It takes years, sometimes an entire lifetime to really know yourself. Humans are incredibly complex, and every experience, tragic or seemingly insignificant, changes and develops people in some way. Many marriage counselors know that the root of many relationship problems comes not from infidelity or abuse; it’s the simple fact that couples don’t just have to understand themselves but their spouse too. With kids, work, and something of a social life, many married couples can’t find the time to fully get to know each other. The pressures and duties of life can naturally create distance in marriages, which is why group retreats can prove so enriching.

Group retreats come in many forms, but at their core, they’re a kind of escape, a weekend or single day respite from routine and responsibilities. They benefit anyone, but married couples often need this the most. One date night a week is rarely enough to really know and understand a spouse. Humans are constantly changing and growing, so husbands and wives need time, focus, and energy to continue to learn about each other. Group retreats allow all of that, and many are catered specifically toward couples. These concentrate on learning cues, building a stronger foundation in communication, and just taking the time to revel in each other’s company. Everyone can agree those things are extremely important for a healthy relationship, but careers, kids, and social pressures regularly hinder them from happening. The benefits of a group retreat may appeal to everyone, but they can be absolutely vital to a married couple that just needs some time together.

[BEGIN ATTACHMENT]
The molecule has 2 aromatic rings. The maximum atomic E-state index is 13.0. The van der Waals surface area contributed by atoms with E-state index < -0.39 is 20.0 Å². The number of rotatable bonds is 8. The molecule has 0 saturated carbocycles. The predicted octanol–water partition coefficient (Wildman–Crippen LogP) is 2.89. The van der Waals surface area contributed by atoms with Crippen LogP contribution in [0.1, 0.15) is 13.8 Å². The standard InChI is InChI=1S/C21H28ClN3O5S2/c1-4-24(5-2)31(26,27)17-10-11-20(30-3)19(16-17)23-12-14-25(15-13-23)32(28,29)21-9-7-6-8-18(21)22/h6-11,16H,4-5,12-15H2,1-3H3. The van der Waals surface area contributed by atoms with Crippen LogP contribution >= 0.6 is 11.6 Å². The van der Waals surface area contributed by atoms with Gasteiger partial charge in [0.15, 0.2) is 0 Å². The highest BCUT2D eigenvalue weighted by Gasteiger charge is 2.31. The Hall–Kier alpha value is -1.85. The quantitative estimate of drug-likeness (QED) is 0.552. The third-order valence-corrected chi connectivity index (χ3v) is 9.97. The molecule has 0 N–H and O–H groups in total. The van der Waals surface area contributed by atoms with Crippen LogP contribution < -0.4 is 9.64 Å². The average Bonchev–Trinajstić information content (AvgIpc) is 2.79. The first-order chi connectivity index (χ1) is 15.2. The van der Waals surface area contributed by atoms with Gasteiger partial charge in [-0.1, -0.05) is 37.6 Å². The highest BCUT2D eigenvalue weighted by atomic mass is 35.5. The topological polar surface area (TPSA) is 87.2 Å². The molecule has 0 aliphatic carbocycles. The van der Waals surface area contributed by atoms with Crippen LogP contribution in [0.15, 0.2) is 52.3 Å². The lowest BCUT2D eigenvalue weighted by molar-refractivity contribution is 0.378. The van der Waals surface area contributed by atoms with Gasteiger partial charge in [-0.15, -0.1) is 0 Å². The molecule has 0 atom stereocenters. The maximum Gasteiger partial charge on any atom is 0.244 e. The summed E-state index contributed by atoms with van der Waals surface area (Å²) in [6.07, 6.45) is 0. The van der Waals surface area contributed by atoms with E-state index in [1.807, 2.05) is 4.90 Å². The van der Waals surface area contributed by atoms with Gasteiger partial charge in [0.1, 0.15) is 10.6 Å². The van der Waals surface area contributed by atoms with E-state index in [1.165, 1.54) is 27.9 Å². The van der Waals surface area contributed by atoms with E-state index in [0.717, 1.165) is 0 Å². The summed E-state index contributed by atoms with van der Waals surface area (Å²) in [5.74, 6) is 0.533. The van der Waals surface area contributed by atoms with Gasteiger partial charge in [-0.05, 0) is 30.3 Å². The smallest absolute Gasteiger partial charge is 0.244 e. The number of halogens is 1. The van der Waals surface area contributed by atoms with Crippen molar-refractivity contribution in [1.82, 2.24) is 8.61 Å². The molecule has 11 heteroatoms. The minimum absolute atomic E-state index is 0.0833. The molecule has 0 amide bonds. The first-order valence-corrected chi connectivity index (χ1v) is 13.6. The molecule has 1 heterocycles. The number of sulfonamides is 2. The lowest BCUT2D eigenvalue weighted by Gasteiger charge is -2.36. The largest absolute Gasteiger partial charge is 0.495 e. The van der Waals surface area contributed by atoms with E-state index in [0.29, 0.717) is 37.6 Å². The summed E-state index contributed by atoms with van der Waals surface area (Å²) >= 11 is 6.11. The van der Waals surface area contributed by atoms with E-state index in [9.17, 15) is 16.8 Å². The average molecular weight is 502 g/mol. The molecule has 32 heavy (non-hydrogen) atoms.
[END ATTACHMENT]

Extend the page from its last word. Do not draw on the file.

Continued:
Professional athletes often devote their whole summers to personal training: adhering to a strict regimen of exercise either on their own or with a trainer. Many members of the military do something similar before they serve on active duty. Really, any participant in a physically strenuous pursuit will prepare himself beforehand. Preparation for wilderness ventures might not be as intense as athletic or military training, but it never hurts to be a bit experienced and ready.

Wilderness ventures probably sound more extreme than they actually are. It’s a vague term that could describe anything from nature walks to something that resembles Man v. Wild. In a camp setting, these ventures usually fall somewhere safely in between. True naturalists believe that the world and nature can’t be sufficiently appreciated unless they expend a lot of effort expended to see it. They hike miles into a desert to witness a perfect sunrise, or tread through endless acres of swamp to photograph a rare flower. God has made a violent and beautiful planet, and experiencing it really does become much more real with a little effort. Hikes and bouldering provide a visceral encounter with His creation—something a nature book or National Geographic Special can’t recreate. Wilderness ventures, then, allow participants to more fully appreciate and enjoy Creation. They require a bit of sweat and some cardiovascular activity, but their reward is great. Preparing for them hardly means anything more than conditioning yourself to walk long distances, and sometimes at elevation. You don’t have to go to boot camp to be ready, but they’re better enjoyed if you’re in sufficient shape to hike and explore.